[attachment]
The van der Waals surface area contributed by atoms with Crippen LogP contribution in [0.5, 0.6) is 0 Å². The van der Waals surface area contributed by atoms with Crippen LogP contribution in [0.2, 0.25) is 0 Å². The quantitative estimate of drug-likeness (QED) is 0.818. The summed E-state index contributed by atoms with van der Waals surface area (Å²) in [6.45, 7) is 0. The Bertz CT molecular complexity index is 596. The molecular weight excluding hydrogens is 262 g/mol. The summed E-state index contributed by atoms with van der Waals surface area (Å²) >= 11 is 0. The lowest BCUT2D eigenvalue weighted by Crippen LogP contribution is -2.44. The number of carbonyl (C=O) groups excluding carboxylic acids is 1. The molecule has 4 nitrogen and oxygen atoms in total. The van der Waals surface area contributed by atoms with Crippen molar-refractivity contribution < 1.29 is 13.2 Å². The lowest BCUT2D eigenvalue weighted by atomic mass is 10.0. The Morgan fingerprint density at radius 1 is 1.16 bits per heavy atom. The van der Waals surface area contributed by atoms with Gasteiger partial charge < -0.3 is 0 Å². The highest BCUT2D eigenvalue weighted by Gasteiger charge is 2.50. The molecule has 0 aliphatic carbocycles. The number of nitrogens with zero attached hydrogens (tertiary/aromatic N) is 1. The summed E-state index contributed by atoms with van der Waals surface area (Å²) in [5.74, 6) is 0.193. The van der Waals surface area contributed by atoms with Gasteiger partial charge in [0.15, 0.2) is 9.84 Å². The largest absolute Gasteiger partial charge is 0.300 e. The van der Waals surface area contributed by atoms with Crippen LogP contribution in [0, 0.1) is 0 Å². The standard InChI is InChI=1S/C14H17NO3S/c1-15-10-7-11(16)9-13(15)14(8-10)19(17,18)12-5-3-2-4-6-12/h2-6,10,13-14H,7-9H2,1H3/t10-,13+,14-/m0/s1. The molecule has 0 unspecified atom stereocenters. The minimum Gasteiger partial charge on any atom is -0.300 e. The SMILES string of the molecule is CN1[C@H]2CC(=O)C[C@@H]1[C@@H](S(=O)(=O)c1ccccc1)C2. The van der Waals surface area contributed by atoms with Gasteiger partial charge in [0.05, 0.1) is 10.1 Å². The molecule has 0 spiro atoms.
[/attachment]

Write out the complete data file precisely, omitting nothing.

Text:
The van der Waals surface area contributed by atoms with Crippen LogP contribution in [0.5, 0.6) is 0 Å². The van der Waals surface area contributed by atoms with Crippen LogP contribution in [0.2, 0.25) is 0 Å². The quantitative estimate of drug-likeness (QED) is 0.818. The summed E-state index contributed by atoms with van der Waals surface area (Å²) in [6.45, 7) is 0. The Bertz CT molecular complexity index is 596. The molecular weight excluding hydrogens is 262 g/mol. The summed E-state index contributed by atoms with van der Waals surface area (Å²) >= 11 is 0. The lowest BCUT2D eigenvalue weighted by Crippen LogP contribution is -2.44. The number of carbonyl (C=O) groups excluding carboxylic acids is 1. The molecule has 4 nitrogen and oxygen atoms in total. The van der Waals surface area contributed by atoms with Crippen molar-refractivity contribution < 1.29 is 13.2 Å². The lowest BCUT2D eigenvalue weighted by atomic mass is 10.0. The Morgan fingerprint density at radius 1 is 1.16 bits per heavy atom. The van der Waals surface area contributed by atoms with Gasteiger partial charge < -0.3 is 0 Å². The highest BCUT2D eigenvalue weighted by Gasteiger charge is 2.50. The molecule has 0 aliphatic carbocycles. The number of nitrogens with zero attached hydrogens (tertiary/aromatic N) is 1. The summed E-state index contributed by atoms with van der Waals surface area (Å²) in [5.74, 6) is 0.193. The van der Waals surface area contributed by atoms with Gasteiger partial charge in [0.15, 0.2) is 9.84 Å². The largest absolute Gasteiger partial charge is 0.300 e. The van der Waals surface area contributed by atoms with Crippen LogP contribution in [0, 0.1) is 0 Å². The standard InChI is InChI=1S/C14H17NO3S/c1-15-10-7-11(16)9-13(15)14(8-10)19(17,18)12-5-3-2-4-6-12/h2-6,10,13-14H,7-9H2,1H3/t10-,13+,14-/m0/s1. The molecule has 0 unspecified atom stereocenters. The minimum Gasteiger partial charge on any atom is -0.300 e. The SMILES string of the molecule is CN1[C@H]2CC(=O)C[C@@H]1[C@@H](S(=O)(=O)c1ccccc1)C2. The van der Waals surface area contributed by atoms with Gasteiger partial charge in [0.05, 0.1) is 10.1 Å². The molecule has 0 spiro atoms.